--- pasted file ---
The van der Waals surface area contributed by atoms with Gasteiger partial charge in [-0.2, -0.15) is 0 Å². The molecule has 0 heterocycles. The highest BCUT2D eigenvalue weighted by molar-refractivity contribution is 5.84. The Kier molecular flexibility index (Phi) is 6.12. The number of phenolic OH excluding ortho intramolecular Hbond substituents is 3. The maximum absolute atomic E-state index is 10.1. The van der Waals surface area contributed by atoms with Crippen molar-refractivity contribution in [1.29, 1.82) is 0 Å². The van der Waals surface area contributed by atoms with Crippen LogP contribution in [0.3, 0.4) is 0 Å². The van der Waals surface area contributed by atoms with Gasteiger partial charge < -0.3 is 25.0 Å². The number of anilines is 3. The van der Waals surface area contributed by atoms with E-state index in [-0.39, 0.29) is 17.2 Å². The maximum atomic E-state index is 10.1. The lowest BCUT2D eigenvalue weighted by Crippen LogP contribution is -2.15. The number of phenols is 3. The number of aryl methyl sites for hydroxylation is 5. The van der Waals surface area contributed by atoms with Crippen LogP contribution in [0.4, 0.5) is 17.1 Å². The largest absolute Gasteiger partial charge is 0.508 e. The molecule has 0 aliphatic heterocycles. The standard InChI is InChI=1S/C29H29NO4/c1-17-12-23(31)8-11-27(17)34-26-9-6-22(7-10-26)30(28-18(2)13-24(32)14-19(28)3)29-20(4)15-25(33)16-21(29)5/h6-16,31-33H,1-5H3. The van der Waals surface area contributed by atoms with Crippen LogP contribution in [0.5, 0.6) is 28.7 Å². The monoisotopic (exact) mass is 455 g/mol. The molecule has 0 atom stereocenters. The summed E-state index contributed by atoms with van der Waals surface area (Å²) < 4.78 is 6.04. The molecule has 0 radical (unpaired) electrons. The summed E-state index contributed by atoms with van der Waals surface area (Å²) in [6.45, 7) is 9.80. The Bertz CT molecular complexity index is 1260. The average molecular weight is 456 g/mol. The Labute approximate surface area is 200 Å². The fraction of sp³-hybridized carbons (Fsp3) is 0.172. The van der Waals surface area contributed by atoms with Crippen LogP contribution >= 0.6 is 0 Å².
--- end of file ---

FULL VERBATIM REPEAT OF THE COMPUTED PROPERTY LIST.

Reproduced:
The van der Waals surface area contributed by atoms with Gasteiger partial charge in [-0.2, -0.15) is 0 Å². The molecule has 0 heterocycles. The highest BCUT2D eigenvalue weighted by molar-refractivity contribution is 5.84. The Kier molecular flexibility index (Phi) is 6.12. The number of phenolic OH excluding ortho intramolecular Hbond substituents is 3. The maximum absolute atomic E-state index is 10.1. The van der Waals surface area contributed by atoms with Crippen molar-refractivity contribution in [1.29, 1.82) is 0 Å². The van der Waals surface area contributed by atoms with Crippen LogP contribution in [0.3, 0.4) is 0 Å². The van der Waals surface area contributed by atoms with Gasteiger partial charge < -0.3 is 25.0 Å². The number of anilines is 3. The van der Waals surface area contributed by atoms with E-state index in [-0.39, 0.29) is 17.2 Å². The maximum atomic E-state index is 10.1. The lowest BCUT2D eigenvalue weighted by Crippen LogP contribution is -2.15. The number of phenols is 3. The number of aryl methyl sites for hydroxylation is 5. The van der Waals surface area contributed by atoms with Crippen LogP contribution in [0.4, 0.5) is 17.1 Å². The largest absolute Gasteiger partial charge is 0.508 e. The molecule has 0 aliphatic heterocycles. The standard InChI is InChI=1S/C29H29NO4/c1-17-12-23(31)8-11-27(17)34-26-9-6-22(7-10-26)30(28-18(2)13-24(32)14-19(28)3)29-20(4)15-25(33)16-21(29)5/h6-16,31-33H,1-5H3. The van der Waals surface area contributed by atoms with Crippen LogP contribution in [0.5, 0.6) is 28.7 Å². The monoisotopic (exact) mass is 455 g/mol. The molecule has 0 atom stereocenters. The summed E-state index contributed by atoms with van der Waals surface area (Å²) < 4.78 is 6.04. The molecule has 0 radical (unpaired) electrons. The summed E-state index contributed by atoms with van der Waals surface area (Å²) in [6.45, 7) is 9.80. The Bertz CT molecular complexity index is 1260. The average molecular weight is 456 g/mol. The Labute approximate surface area is 200 Å². The fraction of sp³-hybridized carbons (Fsp3) is 0.172. The van der Waals surface area contributed by atoms with Crippen LogP contribution >= 0.6 is 0 Å².